What Happens to Your Debts After You Die?
It is probably not surprising that we have had people tell us that “I don’t need life insurance because I’ll be dead anyway.” It may be a bit of a cynical way to look at what happens at the end of life.
The fact is, however, that death does not eliminate debts. Many debts are left behind for loved ones to address. There is some truth to the expression “The only thing certain in life in death and taxes.” Here’s a closer look at how debts are handled upon a death.
Generally speaking, any remaining debts the deceased may owe are paid from the estate of the person who died. This means that far from “disappearing”, debts are still paid once the estate of the deceased has been established. This means that any debts will reduce any amount that would otherwise be left to loved ones.
Now, here is the important part. While no one other than the deceased is responsible for their debts, there are some exceptions.
- If there are any loans that were co-signed by anyone other than the deceased, that debt is transferred to the co-signer. In some cases, this may come to a surprise to the co-signer who may have forgotten they guaranteed the debt.
- If there is a joint account holder on credit card accounts, the surviving person will be responsible for the debt. This is different than an “authorized user” of a credit card account who is not usually accountable.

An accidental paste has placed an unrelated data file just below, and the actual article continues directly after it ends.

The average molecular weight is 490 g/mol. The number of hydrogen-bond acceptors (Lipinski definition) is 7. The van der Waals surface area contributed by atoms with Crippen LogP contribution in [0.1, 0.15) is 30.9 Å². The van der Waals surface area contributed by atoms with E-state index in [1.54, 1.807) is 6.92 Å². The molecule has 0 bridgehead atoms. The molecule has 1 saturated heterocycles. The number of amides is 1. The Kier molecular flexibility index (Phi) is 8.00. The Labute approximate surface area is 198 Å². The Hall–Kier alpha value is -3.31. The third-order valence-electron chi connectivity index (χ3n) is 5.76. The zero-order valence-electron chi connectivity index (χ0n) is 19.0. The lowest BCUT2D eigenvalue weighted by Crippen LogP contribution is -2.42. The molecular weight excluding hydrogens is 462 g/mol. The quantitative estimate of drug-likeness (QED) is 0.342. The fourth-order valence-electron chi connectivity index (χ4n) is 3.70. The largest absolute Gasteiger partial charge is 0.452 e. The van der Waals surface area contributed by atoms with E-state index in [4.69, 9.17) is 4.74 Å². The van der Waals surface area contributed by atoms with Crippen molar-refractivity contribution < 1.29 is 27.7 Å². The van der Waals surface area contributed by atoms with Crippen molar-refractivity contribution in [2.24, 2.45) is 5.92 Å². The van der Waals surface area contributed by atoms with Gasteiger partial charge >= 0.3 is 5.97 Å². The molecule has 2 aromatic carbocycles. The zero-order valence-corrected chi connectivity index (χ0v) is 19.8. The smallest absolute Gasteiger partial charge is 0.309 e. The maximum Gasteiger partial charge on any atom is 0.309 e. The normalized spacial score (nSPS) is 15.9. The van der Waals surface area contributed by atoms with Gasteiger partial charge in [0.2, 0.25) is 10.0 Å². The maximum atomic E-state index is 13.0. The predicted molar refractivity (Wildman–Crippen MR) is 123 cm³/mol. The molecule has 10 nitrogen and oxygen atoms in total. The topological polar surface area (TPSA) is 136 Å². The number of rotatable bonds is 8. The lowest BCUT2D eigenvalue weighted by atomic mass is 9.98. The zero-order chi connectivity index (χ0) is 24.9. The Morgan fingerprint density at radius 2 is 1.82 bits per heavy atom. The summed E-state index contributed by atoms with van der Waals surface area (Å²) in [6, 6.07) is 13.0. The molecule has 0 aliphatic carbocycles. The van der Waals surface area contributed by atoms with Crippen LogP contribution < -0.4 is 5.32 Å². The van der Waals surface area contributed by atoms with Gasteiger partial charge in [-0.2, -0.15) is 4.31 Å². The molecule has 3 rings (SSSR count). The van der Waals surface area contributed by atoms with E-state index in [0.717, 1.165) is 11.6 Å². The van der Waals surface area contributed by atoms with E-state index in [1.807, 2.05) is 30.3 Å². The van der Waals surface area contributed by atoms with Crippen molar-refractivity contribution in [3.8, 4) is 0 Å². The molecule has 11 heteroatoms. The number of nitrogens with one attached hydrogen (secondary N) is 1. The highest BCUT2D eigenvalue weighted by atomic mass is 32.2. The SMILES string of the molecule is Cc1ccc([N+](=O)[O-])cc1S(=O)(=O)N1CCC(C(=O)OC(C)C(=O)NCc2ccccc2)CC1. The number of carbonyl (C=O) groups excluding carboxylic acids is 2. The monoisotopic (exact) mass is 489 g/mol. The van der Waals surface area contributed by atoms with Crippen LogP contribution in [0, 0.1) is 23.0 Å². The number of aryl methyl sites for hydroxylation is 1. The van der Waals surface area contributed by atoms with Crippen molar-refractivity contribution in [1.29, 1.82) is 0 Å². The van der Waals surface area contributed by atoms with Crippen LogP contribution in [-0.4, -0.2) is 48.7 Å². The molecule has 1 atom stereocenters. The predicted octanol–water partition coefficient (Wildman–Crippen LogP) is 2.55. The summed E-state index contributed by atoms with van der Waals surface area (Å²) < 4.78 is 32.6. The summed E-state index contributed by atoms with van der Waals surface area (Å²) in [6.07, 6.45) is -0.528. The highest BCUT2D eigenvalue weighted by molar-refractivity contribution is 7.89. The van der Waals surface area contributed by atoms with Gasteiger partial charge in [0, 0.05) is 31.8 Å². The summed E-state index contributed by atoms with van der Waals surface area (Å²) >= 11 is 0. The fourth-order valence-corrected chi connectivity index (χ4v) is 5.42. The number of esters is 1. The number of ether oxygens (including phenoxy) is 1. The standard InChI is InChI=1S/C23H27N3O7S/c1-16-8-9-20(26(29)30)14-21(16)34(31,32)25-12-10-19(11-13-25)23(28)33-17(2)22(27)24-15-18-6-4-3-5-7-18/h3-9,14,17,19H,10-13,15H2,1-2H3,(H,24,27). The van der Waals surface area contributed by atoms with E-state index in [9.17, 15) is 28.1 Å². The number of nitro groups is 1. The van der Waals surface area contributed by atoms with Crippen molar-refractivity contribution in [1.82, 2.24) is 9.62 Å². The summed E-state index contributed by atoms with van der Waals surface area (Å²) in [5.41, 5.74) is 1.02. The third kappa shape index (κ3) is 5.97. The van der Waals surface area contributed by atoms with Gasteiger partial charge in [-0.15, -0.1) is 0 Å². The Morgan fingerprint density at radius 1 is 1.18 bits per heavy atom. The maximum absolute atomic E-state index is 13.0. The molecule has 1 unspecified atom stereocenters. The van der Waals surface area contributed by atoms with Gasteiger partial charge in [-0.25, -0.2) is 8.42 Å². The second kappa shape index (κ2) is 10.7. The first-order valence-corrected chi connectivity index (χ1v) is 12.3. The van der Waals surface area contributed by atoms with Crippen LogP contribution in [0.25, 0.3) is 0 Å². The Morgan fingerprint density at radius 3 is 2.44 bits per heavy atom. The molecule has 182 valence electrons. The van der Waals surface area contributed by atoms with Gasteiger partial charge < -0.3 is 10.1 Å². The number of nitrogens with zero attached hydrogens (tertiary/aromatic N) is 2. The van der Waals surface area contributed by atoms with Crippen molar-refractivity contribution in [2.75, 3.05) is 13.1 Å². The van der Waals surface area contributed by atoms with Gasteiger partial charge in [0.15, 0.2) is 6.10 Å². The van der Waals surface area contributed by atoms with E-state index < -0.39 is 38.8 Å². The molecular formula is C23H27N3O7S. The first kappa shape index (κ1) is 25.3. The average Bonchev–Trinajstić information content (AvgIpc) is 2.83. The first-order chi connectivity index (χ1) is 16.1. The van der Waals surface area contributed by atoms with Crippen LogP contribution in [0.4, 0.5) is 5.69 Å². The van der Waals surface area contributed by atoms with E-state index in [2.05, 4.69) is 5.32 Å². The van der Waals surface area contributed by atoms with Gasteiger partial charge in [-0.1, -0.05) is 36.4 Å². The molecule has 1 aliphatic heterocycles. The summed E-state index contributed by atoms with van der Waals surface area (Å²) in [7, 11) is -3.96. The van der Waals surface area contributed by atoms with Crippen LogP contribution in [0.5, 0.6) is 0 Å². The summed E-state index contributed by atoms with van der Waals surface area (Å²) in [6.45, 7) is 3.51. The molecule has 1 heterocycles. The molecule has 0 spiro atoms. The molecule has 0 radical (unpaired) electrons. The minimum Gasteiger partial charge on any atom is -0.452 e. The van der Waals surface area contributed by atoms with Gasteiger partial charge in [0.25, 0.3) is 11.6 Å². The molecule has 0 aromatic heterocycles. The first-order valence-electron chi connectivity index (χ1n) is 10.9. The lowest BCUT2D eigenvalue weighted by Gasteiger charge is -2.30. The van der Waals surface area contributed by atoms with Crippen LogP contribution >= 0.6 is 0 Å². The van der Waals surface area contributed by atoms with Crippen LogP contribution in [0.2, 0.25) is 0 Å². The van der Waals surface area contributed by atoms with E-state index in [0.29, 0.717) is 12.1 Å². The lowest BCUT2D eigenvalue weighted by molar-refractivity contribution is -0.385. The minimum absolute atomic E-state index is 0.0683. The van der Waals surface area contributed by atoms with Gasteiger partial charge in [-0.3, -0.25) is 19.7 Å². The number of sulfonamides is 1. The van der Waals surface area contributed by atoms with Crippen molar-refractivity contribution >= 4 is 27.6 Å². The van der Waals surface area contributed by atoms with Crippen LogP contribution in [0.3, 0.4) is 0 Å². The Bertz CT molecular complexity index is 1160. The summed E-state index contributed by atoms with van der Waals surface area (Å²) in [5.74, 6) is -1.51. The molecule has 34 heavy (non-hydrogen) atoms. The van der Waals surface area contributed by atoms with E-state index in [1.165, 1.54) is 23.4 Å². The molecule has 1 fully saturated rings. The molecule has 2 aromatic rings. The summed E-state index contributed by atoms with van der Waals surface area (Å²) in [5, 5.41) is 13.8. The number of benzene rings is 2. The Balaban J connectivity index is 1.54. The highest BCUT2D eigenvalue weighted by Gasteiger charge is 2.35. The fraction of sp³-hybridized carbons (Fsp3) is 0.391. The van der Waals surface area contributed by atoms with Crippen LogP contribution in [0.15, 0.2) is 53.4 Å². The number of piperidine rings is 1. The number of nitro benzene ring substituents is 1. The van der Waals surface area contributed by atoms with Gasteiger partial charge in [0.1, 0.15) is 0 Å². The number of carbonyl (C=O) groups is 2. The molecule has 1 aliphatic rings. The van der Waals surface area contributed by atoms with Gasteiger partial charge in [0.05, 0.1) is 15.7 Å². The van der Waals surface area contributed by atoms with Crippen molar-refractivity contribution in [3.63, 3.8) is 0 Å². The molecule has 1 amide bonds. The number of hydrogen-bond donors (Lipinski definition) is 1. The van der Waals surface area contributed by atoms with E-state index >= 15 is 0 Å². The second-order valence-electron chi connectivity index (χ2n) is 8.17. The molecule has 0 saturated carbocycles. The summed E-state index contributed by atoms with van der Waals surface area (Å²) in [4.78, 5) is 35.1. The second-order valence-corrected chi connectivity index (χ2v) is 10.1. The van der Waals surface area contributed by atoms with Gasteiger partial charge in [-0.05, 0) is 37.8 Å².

- State law may require surviving spouses to pay debts of a deceased, especially as they relate to jointly owned property.
While it is common for government issued student loans to be forgiven upon a person’s death, those who have co-signed for private student loans may still be held responsible. This means, if you die with private student loans that someone has co-signed for, that loan will become the responsibility of co-signer. That would be unfortunate for someone who was trying to help you build your future.
As far as personal income taxes, the Internal Revenue Service (IRS) says “In general, the final individual income tax return of a deceased is prepared and filed in the same manner as when they were alive. All income up to the date of death must be reported and all credits and deductions to which the deceased is entitled may be claimed.”
The point is, debts do not simply go away upon your death. Others will be responsible for accounting for them and fines may come from your estate to pay for them. It is not just as simple as stating. “I’ll be dead anyway.”
Make sure you are covered by securing at least a minimal amount of life insurance. We can help you get coverage that may be surprisingly affordable. Contact one of our independent agents to get started today.